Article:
MORIYAMA, Shiga -- As more people are struggling due to layoffs and declining incomes amid the coronavirus crisis, an association that works with companies and other bodies to collect food and distribute it to the poor is seeing an increase in requests for consultations.
Food Bank Biwako in the Shiga Prefecture city of Koga, is calling for donations of food products after receiving requests from people, some of whom are in desperate situations and do not even have anything to eat the next day. "I lost my job and I don't have anything to eat," and, "I have to pay my living expenses, and I can't afford to buy food," are some examples of what people say to the group.
Since April 2020, when the coronavirus spread across Japan, the association has been receiving about 10 calls each month by those including single-parent households, nonregular workers who are single and foreigners who complain of poverty. The number of requests is apparently two to three times the amount the group had been receiving before the pandemic, and people seem to have an increased sense of urgency.
The association works together with companies, farmers and other food bank organizations to collect food and distribute it across the prefecture to people in poverty who are introduced by bodies including the local council of social welfare. In December 2020, the association conducted distribution events in seven municipalities including Otsu, Takashima and Koka, and handed out food to a daily maximum of 300 households.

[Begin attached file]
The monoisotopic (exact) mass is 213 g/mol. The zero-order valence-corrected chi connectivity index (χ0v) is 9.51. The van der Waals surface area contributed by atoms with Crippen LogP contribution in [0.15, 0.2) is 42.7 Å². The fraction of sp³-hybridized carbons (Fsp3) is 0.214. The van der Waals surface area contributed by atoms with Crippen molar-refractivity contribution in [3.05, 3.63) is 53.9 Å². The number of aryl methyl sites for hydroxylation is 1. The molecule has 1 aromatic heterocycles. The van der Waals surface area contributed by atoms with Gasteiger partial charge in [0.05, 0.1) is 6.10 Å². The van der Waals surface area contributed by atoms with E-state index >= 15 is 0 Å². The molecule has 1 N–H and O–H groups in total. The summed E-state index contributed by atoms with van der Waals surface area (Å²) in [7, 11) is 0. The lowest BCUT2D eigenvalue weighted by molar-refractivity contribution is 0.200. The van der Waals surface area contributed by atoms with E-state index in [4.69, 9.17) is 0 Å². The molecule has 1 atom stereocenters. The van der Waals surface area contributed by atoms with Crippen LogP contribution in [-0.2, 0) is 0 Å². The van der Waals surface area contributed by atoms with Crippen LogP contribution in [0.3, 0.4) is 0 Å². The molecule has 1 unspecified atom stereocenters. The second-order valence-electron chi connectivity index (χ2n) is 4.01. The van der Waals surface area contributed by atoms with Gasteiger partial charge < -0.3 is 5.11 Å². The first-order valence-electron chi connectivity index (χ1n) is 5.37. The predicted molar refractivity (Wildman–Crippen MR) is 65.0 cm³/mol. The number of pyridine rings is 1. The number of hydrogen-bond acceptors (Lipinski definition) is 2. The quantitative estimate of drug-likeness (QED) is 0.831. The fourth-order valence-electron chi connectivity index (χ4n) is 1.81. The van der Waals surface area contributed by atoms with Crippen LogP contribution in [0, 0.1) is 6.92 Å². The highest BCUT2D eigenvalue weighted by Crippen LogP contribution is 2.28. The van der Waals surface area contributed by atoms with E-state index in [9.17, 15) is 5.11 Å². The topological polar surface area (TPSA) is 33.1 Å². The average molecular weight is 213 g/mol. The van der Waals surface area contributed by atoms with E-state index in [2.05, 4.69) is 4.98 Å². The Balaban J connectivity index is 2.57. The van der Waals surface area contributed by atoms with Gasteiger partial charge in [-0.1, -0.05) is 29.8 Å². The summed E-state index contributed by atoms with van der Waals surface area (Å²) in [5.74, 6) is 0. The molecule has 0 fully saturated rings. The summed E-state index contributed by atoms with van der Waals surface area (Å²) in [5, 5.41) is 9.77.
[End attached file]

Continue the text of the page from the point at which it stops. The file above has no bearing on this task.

But there seems to be no end to the calls asking for consultations. According to the association, prepackaged and canned food, staple food like rice and noodles, drinking water, baby food -- unopened with over a month until the expiration date -- and diapers are especially essential.
Chairman Toshihiro Soda, 52, explained, "No matter how much food is donated, it's never too much. And we are grateful even if it's a small amount." The association will conduct an event to collect food products from ordinary households at the Notogawa Community Center in the prefectural city of Higashiomi from noon to 1:30 p.m. on March 6. For inquiries, please contact Soda at 090-2017-6822 (in Japanese).
The group is also accepting applications for places to set up "food boxes" where residents can donate food and other items at any time. Currently, such boxes are installed in a total of 29 places across the prefecture, including community centers and eateries.
Pasona Inc.'s Shiga branch in the prefectural city of Kusatsu introduced a food box at the entrance of its office in April 2020. Food items and snacks placed inside the box are donated to the association once a month.
Anna Takai, a Pasona employee, told the Mainichi Shimbun, "Since it (the food box) was set up, I've become more aware of reducing food loss. I want to help people who are in need, even if only a little."
The list of places where food boxes are installed can be seen on Food Bank Biwako's official website at: https://peraichi.com/landing_pages/view/foodbankbiwako/ (in Japanese).
(Japanese original by Yusuke Konishi, Otsu Bureau)